by Joe Courter
I’ve been thinking more about this Ukraine mess in the past weeks, and it just hit me as I contemplate 2023, that this spring will be the twenty-year anniversary of the Bush administration’s war based on lies and the invasion of Iraq, which came right on the heels of the post-9/11 invasion of Afghanistan. There was worldwide resistance to the Iraq war, demonstrations all over the world on a scale never seen before or since. Google “2/15/03 demonstrations.”
Here in 2023, it is a very different situation. It’s being seen like a distant sporting event, and there is cheering for it in this country. The U.S. is merely funding it, and is not going to be sending troops as was the case in 2003. And, regarding the cheering, imperialism kinda sucks no matter who is doing it, and support of the resistance to Russia’s invasion of Ukraine is understandable. But it is still war, and the threat of wider war in Europe does exist. We are dealing with an authoritarian leader with no graceful way out. The situation is very dangerous.
As with the Russians in Ukraine, for the U.S. in Iraq and Afghanistan there were some friendlier areas, but in other areas there was really stiff defense of their country against these invading troops. The locals were motivated to fight back. Additionally the Iraqi and Afghan resistance were aided by internationals who helped kill and harass the invading U.S. forces, using smaller-scale munitions and home field advantage, and causing a lot of death and injury from these tactics. Same here for Russia in Ukraine, and things have gotten bogged down with the increased resistance. The US and Russia in their turn had discounted how much fight back they would face.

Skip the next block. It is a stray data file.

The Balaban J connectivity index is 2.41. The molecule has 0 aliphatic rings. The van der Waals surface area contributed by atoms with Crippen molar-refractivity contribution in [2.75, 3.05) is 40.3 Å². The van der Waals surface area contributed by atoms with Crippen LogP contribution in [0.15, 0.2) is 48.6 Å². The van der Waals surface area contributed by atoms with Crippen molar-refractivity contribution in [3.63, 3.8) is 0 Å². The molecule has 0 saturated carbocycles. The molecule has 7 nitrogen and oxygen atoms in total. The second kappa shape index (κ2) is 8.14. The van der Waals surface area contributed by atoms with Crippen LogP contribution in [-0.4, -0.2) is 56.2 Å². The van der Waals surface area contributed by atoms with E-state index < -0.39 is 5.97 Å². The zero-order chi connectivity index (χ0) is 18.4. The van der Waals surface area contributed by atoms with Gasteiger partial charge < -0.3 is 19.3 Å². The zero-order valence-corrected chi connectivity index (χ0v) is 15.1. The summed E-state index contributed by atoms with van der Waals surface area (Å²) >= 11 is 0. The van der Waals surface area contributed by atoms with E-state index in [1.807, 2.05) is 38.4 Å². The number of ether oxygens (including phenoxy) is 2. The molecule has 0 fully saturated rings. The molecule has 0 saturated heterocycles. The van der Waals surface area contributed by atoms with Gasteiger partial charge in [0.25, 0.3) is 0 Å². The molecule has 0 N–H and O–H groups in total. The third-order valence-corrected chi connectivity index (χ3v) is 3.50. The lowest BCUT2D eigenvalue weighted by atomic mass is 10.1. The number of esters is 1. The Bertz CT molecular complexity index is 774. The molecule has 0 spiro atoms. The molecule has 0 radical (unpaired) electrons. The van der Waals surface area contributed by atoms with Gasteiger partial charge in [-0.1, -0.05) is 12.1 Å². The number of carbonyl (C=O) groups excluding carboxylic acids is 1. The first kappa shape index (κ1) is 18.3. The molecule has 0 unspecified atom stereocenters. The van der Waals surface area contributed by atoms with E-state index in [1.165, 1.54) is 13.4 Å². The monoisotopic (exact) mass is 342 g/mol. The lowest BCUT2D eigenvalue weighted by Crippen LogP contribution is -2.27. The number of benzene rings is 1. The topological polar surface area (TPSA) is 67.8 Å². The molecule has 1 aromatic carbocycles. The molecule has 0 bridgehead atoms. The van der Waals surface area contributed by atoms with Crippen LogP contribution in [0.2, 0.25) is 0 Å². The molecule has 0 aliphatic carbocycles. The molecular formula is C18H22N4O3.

Two days ago I read the following powerful article in the New Yorker: “Trapped in the Trenches in Ukraine” (tinyurl.com/Iguana1518). It follows a number of Afghanistan and Iraq vets as they fight with the Ukrainian resistance against the Russian military. They are gruff macho guys whom combat has hardened to where war is normal. Gritty trench warfare, but with cell phones and drones (!). One featured guy, Doc, is talked about here:
“The cause for which he is fighting in Ukraine is righteous because it consists of one country resisting occupation by another. But Doc’s adversaries in Iraq and Afghanistan viewed their causes similarly — and, in Afghanistan, that galvanizing sentiment may be why the Taliban prevailed. This is a thorny topic for veterans, and Doc was not willing to concede a moral equivalence between the U.S. and Russian invasions. However, the experience of defending a country against an outside aggressor that was superior in numbers and in firepower had given him a new appreciation for his former enemies. ‘I used to think, What kind of pussy fights with mines?’ he said. ‘And here I am, laying mines.’”
Wars are about territory and resources, things that could be worked out otherwise, but the powers that be did not choose that route. Politics and negotiation, coming to agreements in written policy, take a lot of work and often require concessions. We modern humans are impatient, plus we have all these great toys … these weapons with which we think we will surely prevail. Plus, there are certain entities which make a lot of money from war, and they exert influence for their own sake. Peace is not profitable.
Carl von Clausewitz claimed almost two hundred years ago: “War is the continuation of policy with other means.” U.S. Marine Major General Smedley Butler said almost a hundred years ago, “War is a racket.” ( He had been sent to Nicaragua to win it over for U.S. corporations.)
There seems to be unlimited money to feed the war machine. And now there seems to be a willing gamesmanship, that involves a multi-tiered gamble: that Russia will collapse under internal or economic pressure, and that the conflict won’t escalate to a wider war. Someone else once wrote, “Where are we going, and why are we in this handbasket?”
Do good, be nice, organize to make things better if you can, and hope for the best in 2023. Onward.